Fun, Engaging, Delicious, Exciting, Rewarding
Jr. Chef Central really lived up to its mission statement. I started with Karla a summer before Jr. Chef
Central was founded. I remember learning how to bake cookies with her in a demo kitchen at a local
grocery store. Just that little bit opened my eyes in to the world of the culinary arts. The next summer
my mother entered me into the JCC program.
The program that Karla founded changed my view of food over the next 7 years. JCC showed me how
food gets from the farm to the table and every step that is in-between, the difference a simple dietary
change can make for our lifestyles, how family and friends can be gathered around by food and make a
day of memories, tasting different cuisines, and learning all the different flavor pallets each culture can
How did the program impact the way you connect with food today?
JCC really helped me to explore and try new things that I thought I’d never try. This can range from a
simple vegetable to trying more exotic items such as deer, rabbit, or duck. It gave me the foundation to
experiment and change a recipe. To alter the ingredients and introduce fusion cuisine. The best example
of what I learned would be adding some Asian ingredients into a Mexican dish. The melody of flavors in
the dishes only grew. Sometimes it would work, and sometimes it would not, but that’s the beauty of
exploring new things.
What do you remember most?
The cooking skills and knife techniques. To be able to use a variety of kitchen gadgets at home with no
worries from my mother as a child. She was often impressed that I’d be able to make bread or
homemade pasta from scratch at home. Or make a desert that would taste so much better than
something store bought.
What is your fondest memory?
The fondest memory would be the classes that JCC offered. That part of the day was always exciting. I’ve
made friends in that class that I still keep in contact with 12 years later. Our friendship grew because of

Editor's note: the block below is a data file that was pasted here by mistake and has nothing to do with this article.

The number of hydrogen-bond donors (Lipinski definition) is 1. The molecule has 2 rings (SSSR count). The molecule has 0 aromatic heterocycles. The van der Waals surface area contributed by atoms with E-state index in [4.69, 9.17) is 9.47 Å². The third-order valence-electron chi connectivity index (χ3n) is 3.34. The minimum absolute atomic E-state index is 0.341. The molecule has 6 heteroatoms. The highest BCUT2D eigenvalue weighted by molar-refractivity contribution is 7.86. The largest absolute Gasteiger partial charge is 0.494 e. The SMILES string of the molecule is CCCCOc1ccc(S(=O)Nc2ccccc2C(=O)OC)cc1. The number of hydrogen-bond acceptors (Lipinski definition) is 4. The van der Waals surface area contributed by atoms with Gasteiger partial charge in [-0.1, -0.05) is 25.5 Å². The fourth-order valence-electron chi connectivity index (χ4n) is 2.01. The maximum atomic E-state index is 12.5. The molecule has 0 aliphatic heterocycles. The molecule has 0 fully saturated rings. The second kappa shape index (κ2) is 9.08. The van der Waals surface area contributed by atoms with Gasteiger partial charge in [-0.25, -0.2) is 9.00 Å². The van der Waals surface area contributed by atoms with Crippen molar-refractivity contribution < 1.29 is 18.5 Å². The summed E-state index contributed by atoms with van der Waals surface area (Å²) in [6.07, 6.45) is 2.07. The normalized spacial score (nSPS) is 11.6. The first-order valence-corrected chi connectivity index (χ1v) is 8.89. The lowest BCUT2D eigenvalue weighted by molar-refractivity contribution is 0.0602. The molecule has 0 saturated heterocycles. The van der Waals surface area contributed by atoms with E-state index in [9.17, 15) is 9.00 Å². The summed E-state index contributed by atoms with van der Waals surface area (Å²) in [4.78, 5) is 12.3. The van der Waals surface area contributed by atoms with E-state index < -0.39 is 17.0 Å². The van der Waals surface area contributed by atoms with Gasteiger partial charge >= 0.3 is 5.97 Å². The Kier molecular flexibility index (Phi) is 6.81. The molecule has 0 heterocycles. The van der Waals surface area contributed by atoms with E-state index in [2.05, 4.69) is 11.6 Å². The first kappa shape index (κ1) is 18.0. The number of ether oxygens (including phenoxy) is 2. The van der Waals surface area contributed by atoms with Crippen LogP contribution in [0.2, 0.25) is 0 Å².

the food we cooked when we worked together. The field trips of learning how food gets to our table. All
of it was so much fun for me during summer because I got to cook the food, and then eat it!
What skill, cooking technique or ‘trick’ did you learn from the program that you still use today?
The “claw”. Using my hand as a claw when cutting up any item has saved the tips of my fingers (and
thumb!!) more times than I can count. When you are in a rush to make an item for a family, guest, or
friend, being safe is the most important part.
Also meeting Guy Fieri at the state capital for the farm to fork capital in Sacramento was really cool! Guy
even signed my chefs jacket!
What do you wish you knew then that you know now?
That rushing isn’t always the best way to approach a situation. It’s ok to mess up and start over. The
food you make doesn’t have to be prefect the first time you make it. Just get the hang of the recipe and
master it over time. Then when you feel comfortable, try something new! Change the flavors, add more
veggies or less! It’s up to you in the end as you’re the Chef.
I would recommend the program to anyone that has a child or teenager that is interested in cooking. It’s
important that they have the necessary skills to be able to cook. We’ve come into a society that would
rather order something then spend the time to make it at home. To be able to cook amazing food and
spend time with family/friends is one of the best ways to make memories.
With Jr.Chef Central being able to see all the steps from farm to fork was eye opening to me. The
kitchen and knife skills that I’ve learned can be used for the rest of my life, but also it has helped me
teach others as well!
Master Jr. Chef Kevin Vargas spent 7 years in the Jr. Chef Program, followed by 6 years as a JCC
instructor. He is passionate about the food service industry.